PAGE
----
Hip hop artist aims big with debut studio album
Compton-based rapper Kendrick Lamar has been putting out music since 2002 but only recently started gaining momentum in 2010 with his mixtape Overly Dedicated. Since then he has been busy, putting out an independent album in 2011 and dropping his first studio album, good kid, m.A.A.d city, this month, not to mention appearing on tracks all over the place as a feature.
Good kid is a unique ride, clocking in at an impressive 72 minutes for 12 tracks. It tells Lamar's story growing up in a city known for its gangs and violence. The whole album is interspersed with low-quality recordings of conversations, phone calls and voice mails that are all authentic enough that the listener is left wondering if they're real or scripted. When the clips are spliced together they tell the story of a gang shooting from both sides, mixed with examples of the Christian influences in Lamar's childhood.
While the whole album has a chilled out vibe to it despite the often serious content, production varies from track to track, allowing for some bass-bumping slower tracks such as "Money Trees" as well as some more in-your-face tracks such as the title track "good kid." Lamar's flow is very rhythmic and comes easily to the point where it's not clear whether he even needs to think about rapping or if that's just how he always talks. He has a raspy, higher-pitched voice and is not the best singer but he knows how to play to his strengths and mix things up to keep them interesting.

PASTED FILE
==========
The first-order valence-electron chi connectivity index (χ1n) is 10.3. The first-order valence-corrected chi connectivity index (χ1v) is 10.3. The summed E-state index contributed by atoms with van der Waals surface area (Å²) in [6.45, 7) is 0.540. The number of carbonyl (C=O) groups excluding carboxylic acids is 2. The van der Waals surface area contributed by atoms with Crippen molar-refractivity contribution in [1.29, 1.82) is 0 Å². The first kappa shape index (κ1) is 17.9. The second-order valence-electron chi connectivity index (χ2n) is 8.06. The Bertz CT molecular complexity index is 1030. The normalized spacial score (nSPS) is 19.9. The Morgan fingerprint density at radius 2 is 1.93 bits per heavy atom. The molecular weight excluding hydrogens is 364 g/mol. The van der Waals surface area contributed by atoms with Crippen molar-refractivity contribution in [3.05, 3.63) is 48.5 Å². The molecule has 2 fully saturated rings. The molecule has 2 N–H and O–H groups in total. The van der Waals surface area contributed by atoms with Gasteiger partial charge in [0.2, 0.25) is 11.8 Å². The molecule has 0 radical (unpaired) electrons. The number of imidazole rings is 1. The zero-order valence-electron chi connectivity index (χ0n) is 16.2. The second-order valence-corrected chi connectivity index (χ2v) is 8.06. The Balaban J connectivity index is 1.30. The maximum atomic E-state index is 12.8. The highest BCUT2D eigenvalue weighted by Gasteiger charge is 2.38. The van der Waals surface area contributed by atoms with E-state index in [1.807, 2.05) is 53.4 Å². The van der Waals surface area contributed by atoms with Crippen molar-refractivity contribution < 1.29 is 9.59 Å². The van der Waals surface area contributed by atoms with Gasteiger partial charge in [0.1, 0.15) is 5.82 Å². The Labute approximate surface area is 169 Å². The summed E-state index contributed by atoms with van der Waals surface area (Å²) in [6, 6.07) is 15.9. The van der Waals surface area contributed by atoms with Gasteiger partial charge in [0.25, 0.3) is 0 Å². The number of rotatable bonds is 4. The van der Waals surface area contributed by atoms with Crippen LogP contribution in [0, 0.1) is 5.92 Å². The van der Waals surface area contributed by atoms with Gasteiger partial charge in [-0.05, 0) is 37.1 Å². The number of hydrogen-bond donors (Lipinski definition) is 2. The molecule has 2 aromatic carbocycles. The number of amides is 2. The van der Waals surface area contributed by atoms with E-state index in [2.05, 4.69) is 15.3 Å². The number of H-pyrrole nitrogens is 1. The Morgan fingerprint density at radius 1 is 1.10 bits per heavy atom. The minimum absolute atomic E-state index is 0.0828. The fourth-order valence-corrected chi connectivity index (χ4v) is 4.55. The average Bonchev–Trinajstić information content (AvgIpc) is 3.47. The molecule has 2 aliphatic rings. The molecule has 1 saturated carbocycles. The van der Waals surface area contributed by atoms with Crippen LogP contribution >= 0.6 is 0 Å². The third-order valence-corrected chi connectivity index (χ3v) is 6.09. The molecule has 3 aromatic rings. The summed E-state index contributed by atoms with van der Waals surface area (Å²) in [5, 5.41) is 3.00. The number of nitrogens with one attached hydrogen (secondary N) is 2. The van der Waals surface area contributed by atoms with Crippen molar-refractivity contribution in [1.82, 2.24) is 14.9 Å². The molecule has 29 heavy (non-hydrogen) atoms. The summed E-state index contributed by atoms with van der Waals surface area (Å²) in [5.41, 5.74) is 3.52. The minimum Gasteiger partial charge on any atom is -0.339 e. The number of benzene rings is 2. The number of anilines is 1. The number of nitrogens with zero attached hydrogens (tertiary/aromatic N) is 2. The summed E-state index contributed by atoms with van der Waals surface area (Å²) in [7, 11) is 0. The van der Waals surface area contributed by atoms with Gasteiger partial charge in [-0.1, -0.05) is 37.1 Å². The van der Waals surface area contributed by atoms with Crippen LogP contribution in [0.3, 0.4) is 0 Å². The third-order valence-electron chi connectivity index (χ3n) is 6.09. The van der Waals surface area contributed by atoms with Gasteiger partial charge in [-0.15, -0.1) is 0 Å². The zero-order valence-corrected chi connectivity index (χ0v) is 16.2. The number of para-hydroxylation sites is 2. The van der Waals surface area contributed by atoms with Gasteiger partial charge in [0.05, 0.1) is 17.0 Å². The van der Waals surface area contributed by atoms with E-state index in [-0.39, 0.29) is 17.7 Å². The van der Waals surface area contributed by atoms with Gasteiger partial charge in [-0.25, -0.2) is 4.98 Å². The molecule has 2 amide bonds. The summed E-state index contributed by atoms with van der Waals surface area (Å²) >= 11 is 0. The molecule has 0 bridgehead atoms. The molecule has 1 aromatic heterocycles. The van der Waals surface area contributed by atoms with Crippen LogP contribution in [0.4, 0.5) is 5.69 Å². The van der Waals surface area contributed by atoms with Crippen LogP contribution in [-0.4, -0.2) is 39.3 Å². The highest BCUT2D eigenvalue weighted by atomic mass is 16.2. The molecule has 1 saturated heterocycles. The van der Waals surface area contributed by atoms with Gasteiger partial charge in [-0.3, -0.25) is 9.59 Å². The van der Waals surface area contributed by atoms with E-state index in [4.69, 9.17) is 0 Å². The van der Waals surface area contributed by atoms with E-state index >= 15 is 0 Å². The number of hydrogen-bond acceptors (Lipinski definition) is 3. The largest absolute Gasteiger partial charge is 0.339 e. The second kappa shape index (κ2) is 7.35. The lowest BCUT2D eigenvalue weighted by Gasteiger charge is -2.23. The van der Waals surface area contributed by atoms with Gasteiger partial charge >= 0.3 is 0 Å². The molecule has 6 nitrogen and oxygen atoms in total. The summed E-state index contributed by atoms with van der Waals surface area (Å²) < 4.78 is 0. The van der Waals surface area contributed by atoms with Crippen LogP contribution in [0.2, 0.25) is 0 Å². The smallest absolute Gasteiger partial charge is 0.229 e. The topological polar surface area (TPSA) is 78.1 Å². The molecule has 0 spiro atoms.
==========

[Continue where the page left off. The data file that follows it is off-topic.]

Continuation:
The album is sprinkled nicely with guest artists, including some higher profile names like Dr. Dre and Drake along with some lesser known but on-the-rise artists like Jay Rock, with whom Lamar has collaborated with in the past. Tracks to watch for are "Backseat Freestyle," produced by the popular Hit-Boy and "Sing About Me/I'm Dying of Thirst," a twelve-minute-long introspective look at what his legacy would be if he were to die as well as a look forward at what he hopes to achieve through his success, with an interlude in the song overlaid with the recording of the direct aftermath of the shooting.
Lamar is not for everyone. He does not confine himself to the mainstream standards set forth by hip hop and chooses to work with what he feels are his best skills. However, if you are a hip hop fan with a little over an hour to spare and an open mind, it's worth your time to give good kid, m.A.A.d city a listen.
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